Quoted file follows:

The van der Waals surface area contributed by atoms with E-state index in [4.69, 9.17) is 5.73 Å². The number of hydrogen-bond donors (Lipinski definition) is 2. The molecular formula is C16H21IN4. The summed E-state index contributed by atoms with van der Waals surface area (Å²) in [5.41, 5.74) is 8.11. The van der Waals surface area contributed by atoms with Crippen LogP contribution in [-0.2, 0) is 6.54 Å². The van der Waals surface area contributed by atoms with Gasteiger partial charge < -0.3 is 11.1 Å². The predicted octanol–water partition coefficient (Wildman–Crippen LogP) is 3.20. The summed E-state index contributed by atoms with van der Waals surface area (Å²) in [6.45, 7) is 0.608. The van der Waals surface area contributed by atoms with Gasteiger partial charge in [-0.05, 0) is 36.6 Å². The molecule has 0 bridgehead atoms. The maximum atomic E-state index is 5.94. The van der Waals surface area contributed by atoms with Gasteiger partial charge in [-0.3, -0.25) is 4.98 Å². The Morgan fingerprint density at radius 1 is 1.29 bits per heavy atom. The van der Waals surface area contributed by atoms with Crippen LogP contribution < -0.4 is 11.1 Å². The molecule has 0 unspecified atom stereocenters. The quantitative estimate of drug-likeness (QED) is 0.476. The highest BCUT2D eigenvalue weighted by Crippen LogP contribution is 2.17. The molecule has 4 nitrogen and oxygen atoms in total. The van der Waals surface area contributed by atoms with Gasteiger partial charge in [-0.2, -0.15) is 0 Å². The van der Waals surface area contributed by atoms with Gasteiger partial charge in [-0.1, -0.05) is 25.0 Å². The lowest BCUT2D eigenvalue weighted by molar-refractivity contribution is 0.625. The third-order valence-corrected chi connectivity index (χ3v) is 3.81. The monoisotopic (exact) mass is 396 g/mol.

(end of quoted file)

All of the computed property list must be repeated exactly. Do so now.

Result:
The van der Waals surface area contributed by atoms with E-state index in [4.69, 9.17) is 5.73 Å². The number of hydrogen-bond donors (Lipinski definition) is 2. The molecular formula is C16H21IN4. The summed E-state index contributed by atoms with van der Waals surface area (Å²) in [5.41, 5.74) is 8.11. The van der Waals surface area contributed by atoms with Crippen LogP contribution in [-0.2, 0) is 6.54 Å². The van der Waals surface area contributed by atoms with Gasteiger partial charge < -0.3 is 11.1 Å². The predicted octanol–water partition coefficient (Wildman–Crippen LogP) is 3.20. The summed E-state index contributed by atoms with van der Waals surface area (Å²) in [6.45, 7) is 0.608. The van der Waals surface area contributed by atoms with Gasteiger partial charge in [-0.05, 0) is 36.6 Å². The molecule has 0 bridgehead atoms. The maximum atomic E-state index is 5.94. The van der Waals surface area contributed by atoms with Gasteiger partial charge in [-0.3, -0.25) is 4.98 Å². The Morgan fingerprint density at radius 1 is 1.29 bits per heavy atom. The van der Waals surface area contributed by atoms with Crippen LogP contribution < -0.4 is 11.1 Å². The molecule has 0 unspecified atom stereocenters. The quantitative estimate of drug-likeness (QED) is 0.476. The highest BCUT2D eigenvalue weighted by Crippen LogP contribution is 2.17. The molecule has 4 nitrogen and oxygen atoms in total. The van der Waals surface area contributed by atoms with Gasteiger partial charge in [-0.2, -0.15) is 0 Å². The van der Waals surface area contributed by atoms with Gasteiger partial charge in [-0.1, -0.05) is 25.0 Å². The lowest BCUT2D eigenvalue weighted by molar-refractivity contribution is 0.625. The third-order valence-corrected chi connectivity index (χ3v) is 3.81. The monoisotopic (exact) mass is 396 g/mol.